Pix’s note: I’m in the middle of a few projects. A new, upcoming blog (no, it won’t take away from what I’m doing here), a 20-questions interview (I’m the one being interviewed… weird, huh?), Arms Warrior Elementary School (a primer on starting and playing an Arms Warrior), and I’m testing the bejeezus out of Arms right now to try to find the optimal priority given that a Warrior has little to no Armor Penetration (aside from built-in battle stance). I wanted to have something a little meatier up today, but I didn’t get enough testing time yesterday with the patch and whatnot. Hopefully I’ll get some good time in on it tonight.
In the meantime, you’ll just have to suffer through my writing.
Father was always such a pious man. He would wake at dawnâ€™s breaking to say his prayers alone in the soft light of the early morning. My sister and I would watch sometimes from afar, our curiosity in our fatherâ€™s faith and his daily ritual overruling his insistence to be left undisturbed so that he could commune with the Light. After prayer, he would then walk to the temple, sometimes stopping to speak with those he passed, or to give blessings, or to pray with the people. At the temple, he served as a Priest of the Light. He was not very high in the order, though he was very well-respected.
Vedrik was his name, and though he never stood as tall as other Draenei men, he stood as proudly as they, for his calling was no less noble than those of the Hand of Argus, the order of Paladins. He would always tell my sister and me, “My daughters, grow to have faith in the Light. The Light will guide your path and determine your destiny; you need only have the courage to follow it.”
Mother was a Seer; a Shaman. She was a kind, gentle woman who dedicated herself to the healing arts and alchemy, and tried without success to teach my older sister the arts of the Shaman, and the ways of nature. She often confessed her fears to my father, that Lelissa, my older twin, did not have the makings of an alchemist within her, nor the patience that an herbalist requires. He would laugh, then, and say, â€śOur daughters will find their path, my love. We cannot make them into what we are.â€ť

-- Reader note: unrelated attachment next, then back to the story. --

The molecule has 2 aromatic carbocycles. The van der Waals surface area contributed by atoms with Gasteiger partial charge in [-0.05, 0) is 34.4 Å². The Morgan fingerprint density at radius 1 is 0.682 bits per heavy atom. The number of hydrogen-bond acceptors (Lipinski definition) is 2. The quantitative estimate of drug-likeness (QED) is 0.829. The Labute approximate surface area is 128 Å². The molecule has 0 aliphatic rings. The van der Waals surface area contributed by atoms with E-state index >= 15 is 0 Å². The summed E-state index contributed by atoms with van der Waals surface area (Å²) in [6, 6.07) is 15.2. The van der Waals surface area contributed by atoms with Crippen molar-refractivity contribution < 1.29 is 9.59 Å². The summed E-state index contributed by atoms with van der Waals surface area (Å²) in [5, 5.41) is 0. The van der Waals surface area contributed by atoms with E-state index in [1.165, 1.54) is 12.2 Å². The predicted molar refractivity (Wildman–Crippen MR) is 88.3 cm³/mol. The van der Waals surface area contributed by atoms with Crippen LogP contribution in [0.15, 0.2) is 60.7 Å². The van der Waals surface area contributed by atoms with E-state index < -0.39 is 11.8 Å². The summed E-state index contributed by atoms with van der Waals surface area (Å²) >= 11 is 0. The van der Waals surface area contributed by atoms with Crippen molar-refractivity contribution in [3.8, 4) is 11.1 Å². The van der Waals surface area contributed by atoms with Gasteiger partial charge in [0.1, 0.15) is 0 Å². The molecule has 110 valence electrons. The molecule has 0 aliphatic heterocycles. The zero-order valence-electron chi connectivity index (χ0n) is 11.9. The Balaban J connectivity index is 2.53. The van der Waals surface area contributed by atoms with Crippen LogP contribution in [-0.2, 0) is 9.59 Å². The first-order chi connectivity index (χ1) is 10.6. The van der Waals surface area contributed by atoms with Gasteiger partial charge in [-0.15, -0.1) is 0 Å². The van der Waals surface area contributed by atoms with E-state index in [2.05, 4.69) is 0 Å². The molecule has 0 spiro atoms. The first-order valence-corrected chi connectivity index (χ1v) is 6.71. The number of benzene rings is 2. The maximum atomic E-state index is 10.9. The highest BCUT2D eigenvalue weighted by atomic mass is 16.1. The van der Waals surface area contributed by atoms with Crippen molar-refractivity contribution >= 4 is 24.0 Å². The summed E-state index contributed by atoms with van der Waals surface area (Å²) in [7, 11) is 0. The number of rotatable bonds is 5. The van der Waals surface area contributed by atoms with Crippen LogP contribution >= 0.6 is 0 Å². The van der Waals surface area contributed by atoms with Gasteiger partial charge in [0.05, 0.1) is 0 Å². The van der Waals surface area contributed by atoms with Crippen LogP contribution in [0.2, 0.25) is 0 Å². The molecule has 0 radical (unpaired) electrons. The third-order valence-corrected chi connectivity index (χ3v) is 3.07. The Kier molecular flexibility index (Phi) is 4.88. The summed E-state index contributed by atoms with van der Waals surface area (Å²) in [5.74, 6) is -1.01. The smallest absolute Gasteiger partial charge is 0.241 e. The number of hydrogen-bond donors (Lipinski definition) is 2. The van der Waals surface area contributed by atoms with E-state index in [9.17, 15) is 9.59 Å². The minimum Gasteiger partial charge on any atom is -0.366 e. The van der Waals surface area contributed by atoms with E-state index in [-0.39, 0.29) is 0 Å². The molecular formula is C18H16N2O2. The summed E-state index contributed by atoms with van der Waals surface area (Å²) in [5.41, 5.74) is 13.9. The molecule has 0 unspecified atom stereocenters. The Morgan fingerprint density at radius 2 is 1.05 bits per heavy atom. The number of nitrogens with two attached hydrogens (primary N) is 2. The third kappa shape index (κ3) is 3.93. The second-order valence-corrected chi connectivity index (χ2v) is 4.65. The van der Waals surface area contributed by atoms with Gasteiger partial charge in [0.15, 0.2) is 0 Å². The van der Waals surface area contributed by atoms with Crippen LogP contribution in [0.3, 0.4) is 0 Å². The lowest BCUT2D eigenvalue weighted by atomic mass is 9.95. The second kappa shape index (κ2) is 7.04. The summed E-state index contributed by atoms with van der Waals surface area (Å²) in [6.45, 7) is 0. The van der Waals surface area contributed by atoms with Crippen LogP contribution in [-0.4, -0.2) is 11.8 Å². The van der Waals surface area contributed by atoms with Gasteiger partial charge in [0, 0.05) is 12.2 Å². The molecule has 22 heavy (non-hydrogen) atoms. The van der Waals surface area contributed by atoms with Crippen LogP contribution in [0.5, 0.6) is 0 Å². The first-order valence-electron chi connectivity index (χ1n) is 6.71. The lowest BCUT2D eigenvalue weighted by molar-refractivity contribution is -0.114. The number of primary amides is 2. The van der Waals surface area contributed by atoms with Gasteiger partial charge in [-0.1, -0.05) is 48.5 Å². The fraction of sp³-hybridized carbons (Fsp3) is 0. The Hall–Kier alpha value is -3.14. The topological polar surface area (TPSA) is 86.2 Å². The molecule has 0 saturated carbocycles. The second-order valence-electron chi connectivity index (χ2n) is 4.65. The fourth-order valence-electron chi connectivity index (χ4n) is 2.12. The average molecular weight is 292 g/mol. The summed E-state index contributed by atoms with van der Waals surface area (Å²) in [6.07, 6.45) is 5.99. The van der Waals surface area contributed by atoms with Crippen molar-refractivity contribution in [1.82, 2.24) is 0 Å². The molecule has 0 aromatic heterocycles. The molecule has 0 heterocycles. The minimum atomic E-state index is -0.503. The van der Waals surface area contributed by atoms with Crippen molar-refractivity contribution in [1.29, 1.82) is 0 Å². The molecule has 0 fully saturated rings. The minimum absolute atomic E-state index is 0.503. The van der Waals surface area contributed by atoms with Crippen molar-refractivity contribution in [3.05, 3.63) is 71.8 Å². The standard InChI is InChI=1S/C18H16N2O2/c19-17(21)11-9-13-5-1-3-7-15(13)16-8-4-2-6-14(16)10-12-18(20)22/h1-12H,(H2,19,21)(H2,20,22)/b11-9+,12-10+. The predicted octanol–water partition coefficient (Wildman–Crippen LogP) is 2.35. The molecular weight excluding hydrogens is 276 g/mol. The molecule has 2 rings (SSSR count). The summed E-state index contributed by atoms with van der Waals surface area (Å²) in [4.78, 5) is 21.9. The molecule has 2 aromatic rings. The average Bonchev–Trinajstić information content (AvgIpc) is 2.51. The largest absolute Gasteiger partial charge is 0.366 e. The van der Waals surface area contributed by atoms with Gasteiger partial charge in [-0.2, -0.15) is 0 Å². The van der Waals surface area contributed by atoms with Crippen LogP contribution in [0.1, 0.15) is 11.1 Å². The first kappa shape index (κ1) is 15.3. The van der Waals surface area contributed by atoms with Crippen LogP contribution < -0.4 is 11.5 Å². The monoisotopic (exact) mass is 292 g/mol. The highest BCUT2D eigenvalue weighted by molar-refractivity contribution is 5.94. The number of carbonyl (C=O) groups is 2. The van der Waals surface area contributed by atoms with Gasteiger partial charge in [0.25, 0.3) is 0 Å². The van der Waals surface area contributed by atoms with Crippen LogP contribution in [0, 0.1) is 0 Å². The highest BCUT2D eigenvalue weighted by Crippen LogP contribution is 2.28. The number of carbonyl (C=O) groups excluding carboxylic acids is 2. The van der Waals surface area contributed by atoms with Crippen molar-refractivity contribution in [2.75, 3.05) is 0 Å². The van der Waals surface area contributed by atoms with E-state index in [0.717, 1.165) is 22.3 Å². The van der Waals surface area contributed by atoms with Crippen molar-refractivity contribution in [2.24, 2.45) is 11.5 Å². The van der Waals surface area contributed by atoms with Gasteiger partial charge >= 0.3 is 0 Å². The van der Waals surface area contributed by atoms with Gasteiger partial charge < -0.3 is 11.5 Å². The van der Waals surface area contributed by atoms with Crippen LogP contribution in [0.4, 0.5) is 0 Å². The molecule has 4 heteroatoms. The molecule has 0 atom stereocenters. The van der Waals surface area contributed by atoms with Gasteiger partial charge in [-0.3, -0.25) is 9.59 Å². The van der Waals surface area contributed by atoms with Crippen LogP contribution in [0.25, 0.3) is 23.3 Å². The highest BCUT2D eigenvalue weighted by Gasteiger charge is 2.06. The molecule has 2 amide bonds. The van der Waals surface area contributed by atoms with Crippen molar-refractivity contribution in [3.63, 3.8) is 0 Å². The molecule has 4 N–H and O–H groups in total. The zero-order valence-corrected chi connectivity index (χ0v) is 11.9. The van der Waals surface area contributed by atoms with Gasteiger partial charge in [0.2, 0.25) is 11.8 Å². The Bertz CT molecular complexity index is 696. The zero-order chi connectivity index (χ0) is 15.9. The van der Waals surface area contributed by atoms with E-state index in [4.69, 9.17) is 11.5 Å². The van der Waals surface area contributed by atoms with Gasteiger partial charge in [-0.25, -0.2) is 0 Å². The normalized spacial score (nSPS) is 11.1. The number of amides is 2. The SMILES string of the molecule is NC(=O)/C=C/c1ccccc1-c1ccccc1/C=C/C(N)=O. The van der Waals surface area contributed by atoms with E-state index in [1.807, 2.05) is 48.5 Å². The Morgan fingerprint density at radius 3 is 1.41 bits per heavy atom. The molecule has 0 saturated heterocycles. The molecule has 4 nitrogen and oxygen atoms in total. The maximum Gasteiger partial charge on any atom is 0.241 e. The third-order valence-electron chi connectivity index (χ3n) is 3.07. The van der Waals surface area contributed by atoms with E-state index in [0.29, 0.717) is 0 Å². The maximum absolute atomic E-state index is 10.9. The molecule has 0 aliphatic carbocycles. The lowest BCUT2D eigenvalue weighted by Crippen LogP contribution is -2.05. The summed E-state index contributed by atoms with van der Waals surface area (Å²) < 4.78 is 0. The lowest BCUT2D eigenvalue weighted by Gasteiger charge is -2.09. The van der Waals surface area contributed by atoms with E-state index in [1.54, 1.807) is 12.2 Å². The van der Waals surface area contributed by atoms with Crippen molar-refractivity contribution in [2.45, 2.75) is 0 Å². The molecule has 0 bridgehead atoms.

I was the quiet, dutiful daughter. Always studied, always did what was asked of me, never complainedâ€¦ when my parents discovered that I would be joining the Hand of Argus â€“ becoming a Paladin – they were both overjoyed, praising me for doing so well, for showing true faith in the Light. My mother was delighted to discover that I had a fondness for plants, like her, and a gift for inscription, a skill that our familyâ€™s artisans had not yet touched.
Lelissa was the feisty one. Always wandering off, getting into trouble, fighting; she would come home with more cuts and scrapes than anyone. Father never worried about her, because she was always strong and resilient. When her time of testing came, we discovered that Lelissa did not have the gift of the Light, nor the affinity for elements or the nature skills that the rest of the family had. Her next step was clear: if she could not be a Priest nor Paladin, neither Shaman, Mage, nor Hunter, she would be a Warrior, because she so loved to explore and adventure. Mother was horrifiedâ€¦ and disappointed. Father simply smiled at her and said, “Lelissa, no matter your path, you and your little sister are always protected by the Light. You need never fear.”
My father was a liar.